Breast milk is one of the greatest gifts you can give your baby. It’s packed with nutrients and antibodies that boost your newborn’s immunity, aid digestion, and promote brain development! But as a new mom you probably have some questions and anxiety about it, so we have come up with 8 things you should know before breastfeeding your baby.
- Breastfeeding may hurt initially. We’re not going to lie. Those first days, you might feel what experts call extreme tenderness – and what some moms call pain. But once your baby is properly latched, discomfort should fade during each nursing session and go away completely with time. Your nipples need to adapt, push through the pain and within 2 -3 weeks your body will adjust.
- The best position for breastfeeding. Actually there’s no correct position for breastfeeding. But probably while you’re still learning, you may find it easier to use the same hand for both breasts. This means you will hold your baby across your lap to feed on one breast, and then to feed from the other breast, you’ll hold your baby under your arm. *If your baby is having reflux, it’s best to choose an upright position.
- Can I eat fish? You may hear that fish contains mercury, a common pollutant that’s a known neurotoxin, which affects your baby’s brain. But don’t worry, most of the time the health benefits outweigh the risk! The exceptions are shark, swordfish, tilefish and king mackerel. These fish contain the highest levels of mercury, so eliminate those foods from your diet completely.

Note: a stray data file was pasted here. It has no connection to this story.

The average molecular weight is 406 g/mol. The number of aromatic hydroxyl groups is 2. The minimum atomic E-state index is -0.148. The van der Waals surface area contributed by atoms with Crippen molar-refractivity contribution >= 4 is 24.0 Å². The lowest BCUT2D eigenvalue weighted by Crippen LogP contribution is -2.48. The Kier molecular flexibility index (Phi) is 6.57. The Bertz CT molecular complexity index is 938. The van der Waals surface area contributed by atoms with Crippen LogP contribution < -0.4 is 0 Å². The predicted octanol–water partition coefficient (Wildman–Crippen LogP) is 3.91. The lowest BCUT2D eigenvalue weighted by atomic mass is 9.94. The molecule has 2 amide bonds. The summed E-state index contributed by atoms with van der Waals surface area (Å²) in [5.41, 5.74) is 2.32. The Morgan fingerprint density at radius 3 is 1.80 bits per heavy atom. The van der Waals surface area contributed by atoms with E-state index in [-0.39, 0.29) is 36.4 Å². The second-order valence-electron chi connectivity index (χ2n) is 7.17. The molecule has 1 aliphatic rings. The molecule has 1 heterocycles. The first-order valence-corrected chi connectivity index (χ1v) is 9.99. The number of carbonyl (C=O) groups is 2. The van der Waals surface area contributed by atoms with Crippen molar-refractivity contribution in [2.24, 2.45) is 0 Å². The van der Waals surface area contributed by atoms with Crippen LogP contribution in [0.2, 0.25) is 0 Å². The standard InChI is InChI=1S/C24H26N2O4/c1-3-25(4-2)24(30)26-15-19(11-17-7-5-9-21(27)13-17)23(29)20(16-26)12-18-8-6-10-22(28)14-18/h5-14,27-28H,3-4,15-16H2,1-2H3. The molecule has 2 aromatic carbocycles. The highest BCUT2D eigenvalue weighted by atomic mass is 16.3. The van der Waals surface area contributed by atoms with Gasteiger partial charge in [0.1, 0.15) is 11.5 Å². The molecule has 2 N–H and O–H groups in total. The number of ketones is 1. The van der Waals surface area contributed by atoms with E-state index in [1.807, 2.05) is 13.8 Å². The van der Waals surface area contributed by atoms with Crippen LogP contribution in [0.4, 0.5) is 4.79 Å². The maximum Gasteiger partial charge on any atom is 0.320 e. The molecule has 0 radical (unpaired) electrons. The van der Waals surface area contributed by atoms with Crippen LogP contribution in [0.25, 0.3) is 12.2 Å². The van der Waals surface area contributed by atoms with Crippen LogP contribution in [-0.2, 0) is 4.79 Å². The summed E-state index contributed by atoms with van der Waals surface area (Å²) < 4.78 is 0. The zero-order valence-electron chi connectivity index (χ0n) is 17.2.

- How about alcohol? You would probably like to have an occasional beer or a glass of wine, after all you haven’t for nine months! It’s okay to have a glass, but if you have a bit too much wait until the alcohol has cleared your body before breastfeeding.
- Can I drink coffee? Caffeine is okay too, in moderate doses. So go ahead and enjoy your morning coffee, an afternoon tea or even the occasional soda. As long as you limit your caffeine intake to no more than two or three cups of a caffeinated beverage a day, you and baby will be just fine!
- A nursing pillow is essential. Once your baby is latched onto your breast and nursing you won’t want stop because your back hurts or your arms are tired. A nursing pillow may save you from the pain! It will help you position your baby correctly and stay comfy.
- How long do I have to breastfeed? The AAP (American Academy of Pediatrics) recommends 6 months of breastfeeding only. But ultimately you’ll have the last say. It’ll all depend on how you feel emotionally, as well as your personal circumstances. Most moms breastfeed between three months to a year. Discuss with your doctor and partner how long you want to breastfeed for.